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Automating Translations of Asset Metadata

Given the ever-growing volume of digital assets organizations must create and manage, searching for and locating assets requires accurate metadata. The tasks involved in generating metadata, the source of which is manually added, become dauntingly labor-intensive if you must translate it into multiple languages for various geographical regions.

This tutorial walks you through the steps of creating an automated and streamlined translation workflow for speed and efficacy.

The process calls for creating a workflow for automating the translation. To ensure accuracy of the result, you tag the assets for approval and regularly create and dispatch a report of each of the new translations for approval.

You need the following software for this tutorial:

The sections below describe the procedure step by step. For a summary, watch the Video Recap below.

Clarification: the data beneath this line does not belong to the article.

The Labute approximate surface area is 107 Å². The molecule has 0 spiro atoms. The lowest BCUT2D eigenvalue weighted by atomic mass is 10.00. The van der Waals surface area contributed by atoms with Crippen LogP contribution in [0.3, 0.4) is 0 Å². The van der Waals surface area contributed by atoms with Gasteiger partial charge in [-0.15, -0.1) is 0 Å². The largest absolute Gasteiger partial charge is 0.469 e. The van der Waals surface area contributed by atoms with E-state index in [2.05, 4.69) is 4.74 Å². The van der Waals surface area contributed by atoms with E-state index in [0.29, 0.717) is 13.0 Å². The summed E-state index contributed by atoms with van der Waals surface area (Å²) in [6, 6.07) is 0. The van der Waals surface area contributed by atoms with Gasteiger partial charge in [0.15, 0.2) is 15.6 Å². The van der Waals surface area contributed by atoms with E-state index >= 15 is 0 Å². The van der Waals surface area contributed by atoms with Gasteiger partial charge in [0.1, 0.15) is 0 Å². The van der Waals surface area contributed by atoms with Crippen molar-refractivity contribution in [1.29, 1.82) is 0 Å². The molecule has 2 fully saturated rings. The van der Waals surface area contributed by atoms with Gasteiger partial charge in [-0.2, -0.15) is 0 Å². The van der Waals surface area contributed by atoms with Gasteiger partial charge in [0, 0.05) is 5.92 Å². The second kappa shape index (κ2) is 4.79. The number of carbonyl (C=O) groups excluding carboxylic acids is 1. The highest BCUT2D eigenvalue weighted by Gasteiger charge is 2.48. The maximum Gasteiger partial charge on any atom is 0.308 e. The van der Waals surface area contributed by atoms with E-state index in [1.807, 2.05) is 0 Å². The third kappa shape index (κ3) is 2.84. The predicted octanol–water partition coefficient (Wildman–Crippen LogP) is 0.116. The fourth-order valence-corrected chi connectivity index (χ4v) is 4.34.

Once the Media Library has added the metadata for an existing or newly uploaded asset, the system automatically translates that data and updates the asset in only a few minutes. In case approvals for translations are required, the system automatically notifies the approvers by email, who can make corrections, if necessary, before granting approval by deleting the corresponding tag.

In this tutorial, you will store asset metadata for two values, Description and Alt, and generate translations in English, Spanish, and Hebrew.

Follow the steps below:

  1. If you don’t have one yet, sign up for a free Cloudinary account, which offers you credits for transformations, storage, and bandwidth. Alternatively, upgrade to a paid account for more credits and other features.

  2. Add the metadata fields for your assets with either the Media Library administration tool or the Metadata API.

  3. Add three fields for each value and specify the language code in the external ID. For example, add description_en, description_es, and decription_he for Description. For a list of the supported languages and their corresponding codes, see the related documentation of AWS Translate.

Structured metadata fields with corresponding external IDs
Structured metadata fields with corresponding external IDs